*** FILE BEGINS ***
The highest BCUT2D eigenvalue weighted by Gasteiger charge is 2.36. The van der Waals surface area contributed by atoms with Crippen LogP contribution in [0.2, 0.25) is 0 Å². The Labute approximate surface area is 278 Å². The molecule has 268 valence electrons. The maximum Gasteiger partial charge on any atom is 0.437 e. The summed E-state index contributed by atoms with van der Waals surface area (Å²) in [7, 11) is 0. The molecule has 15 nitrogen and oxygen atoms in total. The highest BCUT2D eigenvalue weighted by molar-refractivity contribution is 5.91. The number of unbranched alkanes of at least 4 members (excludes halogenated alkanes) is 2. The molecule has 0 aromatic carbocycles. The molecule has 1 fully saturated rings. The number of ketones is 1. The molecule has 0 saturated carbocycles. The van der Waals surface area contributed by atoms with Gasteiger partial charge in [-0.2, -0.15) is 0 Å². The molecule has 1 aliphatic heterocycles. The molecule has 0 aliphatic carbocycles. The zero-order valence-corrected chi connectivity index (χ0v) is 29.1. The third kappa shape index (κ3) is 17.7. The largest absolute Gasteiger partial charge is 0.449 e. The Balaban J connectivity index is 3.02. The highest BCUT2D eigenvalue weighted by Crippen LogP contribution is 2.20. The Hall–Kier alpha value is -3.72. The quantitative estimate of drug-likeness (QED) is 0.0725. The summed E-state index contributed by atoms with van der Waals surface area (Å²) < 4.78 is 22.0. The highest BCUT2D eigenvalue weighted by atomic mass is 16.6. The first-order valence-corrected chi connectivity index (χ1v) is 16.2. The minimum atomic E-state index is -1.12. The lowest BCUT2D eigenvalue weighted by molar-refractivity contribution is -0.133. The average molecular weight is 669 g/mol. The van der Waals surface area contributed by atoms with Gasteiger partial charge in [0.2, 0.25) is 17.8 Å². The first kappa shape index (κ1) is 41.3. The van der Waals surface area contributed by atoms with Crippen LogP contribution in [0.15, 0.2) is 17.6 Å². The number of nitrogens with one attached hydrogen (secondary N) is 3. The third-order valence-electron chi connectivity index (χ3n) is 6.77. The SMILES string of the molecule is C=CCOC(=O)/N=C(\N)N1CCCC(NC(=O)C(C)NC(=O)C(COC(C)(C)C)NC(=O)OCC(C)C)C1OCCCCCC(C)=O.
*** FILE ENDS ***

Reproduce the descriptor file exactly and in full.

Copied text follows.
The highest BCUT2D eigenvalue weighted by Gasteiger charge is 2.36. The van der Waals surface area contributed by atoms with Crippen LogP contribution in [0.2, 0.25) is 0 Å². The Labute approximate surface area is 278 Å². The molecule has 268 valence electrons. The maximum Gasteiger partial charge on any atom is 0.437 e. The summed E-state index contributed by atoms with van der Waals surface area (Å²) in [7, 11) is 0. The molecule has 15 nitrogen and oxygen atoms in total. The highest BCUT2D eigenvalue weighted by molar-refractivity contribution is 5.91. The number of unbranched alkanes of at least 4 members (excludes halogenated alkanes) is 2. The molecule has 0 aromatic carbocycles. The molecule has 1 fully saturated rings. The number of ketones is 1. The molecule has 0 saturated carbocycles. The van der Waals surface area contributed by atoms with Gasteiger partial charge in [-0.2, -0.15) is 0 Å². The molecule has 1 aliphatic heterocycles. The molecule has 0 aliphatic carbocycles. The zero-order valence-corrected chi connectivity index (χ0v) is 29.1. The third kappa shape index (κ3) is 17.7. The largest absolute Gasteiger partial charge is 0.449 e. The Balaban J connectivity index is 3.02. The highest BCUT2D eigenvalue weighted by Crippen LogP contribution is 2.20. The Hall–Kier alpha value is -3.72. The quantitative estimate of drug-likeness (QED) is 0.0725. The summed E-state index contributed by atoms with van der Waals surface area (Å²) < 4.78 is 22.0. The highest BCUT2D eigenvalue weighted by atomic mass is 16.6. The first-order valence-corrected chi connectivity index (χ1v) is 16.2. The minimum atomic E-state index is -1.12. The lowest BCUT2D eigenvalue weighted by molar-refractivity contribution is -0.133. The average molecular weight is 669 g/mol. The van der Waals surface area contributed by atoms with Gasteiger partial charge in [0.2, 0.25) is 17.8 Å². The first kappa shape index (κ1) is 41.3. The van der Waals surface area contributed by atoms with Crippen LogP contribution in [0.15, 0.2) is 17.6 Å². The number of nitrogens with one attached hydrogen (secondary N) is 3. The third-order valence-electron chi connectivity index (χ3n) is 6.77. The SMILES string of the molecule is C=CCOC(=O)/N=C(\N)N1CCCC(NC(=O)C(C)NC(=O)C(COC(C)(C)C)NC(=O)OCC(C)C)C1OCCCCCC(C)=O.